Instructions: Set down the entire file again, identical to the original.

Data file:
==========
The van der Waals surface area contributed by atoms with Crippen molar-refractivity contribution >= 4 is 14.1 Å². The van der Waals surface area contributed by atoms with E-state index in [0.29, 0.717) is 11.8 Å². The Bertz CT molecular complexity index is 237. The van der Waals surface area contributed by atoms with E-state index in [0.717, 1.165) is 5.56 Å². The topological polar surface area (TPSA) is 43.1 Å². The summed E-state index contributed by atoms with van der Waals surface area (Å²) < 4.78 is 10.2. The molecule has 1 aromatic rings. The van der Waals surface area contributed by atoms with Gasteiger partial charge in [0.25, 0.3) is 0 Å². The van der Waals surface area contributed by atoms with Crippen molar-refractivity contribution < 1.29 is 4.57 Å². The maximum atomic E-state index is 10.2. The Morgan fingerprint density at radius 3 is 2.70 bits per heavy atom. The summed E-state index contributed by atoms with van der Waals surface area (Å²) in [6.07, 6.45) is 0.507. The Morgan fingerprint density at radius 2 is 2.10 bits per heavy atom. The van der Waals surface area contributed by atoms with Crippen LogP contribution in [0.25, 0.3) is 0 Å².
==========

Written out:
The van der Waals surface area contributed by atoms with Crippen molar-refractivity contribution >= 4 is 14.1 Å². The van der Waals surface area contributed by atoms with E-state index in [0.29, 0.717) is 11.8 Å². The Bertz CT molecular complexity index is 237. The van der Waals surface area contributed by atoms with E-state index in [0.717, 1.165) is 5.56 Å². The topological polar surface area (TPSA) is 43.1 Å². The summed E-state index contributed by atoms with van der Waals surface area (Å²) < 4.78 is 10.2. The molecule has 1 aromatic rings. The van der Waals surface area contributed by atoms with Gasteiger partial charge in [0.25, 0.3) is 0 Å². The van der Waals surface area contributed by atoms with Crippen molar-refractivity contribution < 1.29 is 4.57 Å². The maximum atomic E-state index is 10.2. The Morgan fingerprint density at radius 3 is 2.70 bits per heavy atom. The summed E-state index contributed by atoms with van der Waals surface area (Å²) in [6.07, 6.45) is 0.507. The Morgan fingerprint density at radius 2 is 2.10 bits per heavy atom. The van der Waals surface area contributed by atoms with Crippen LogP contribution in [0.25, 0.3) is 0 Å².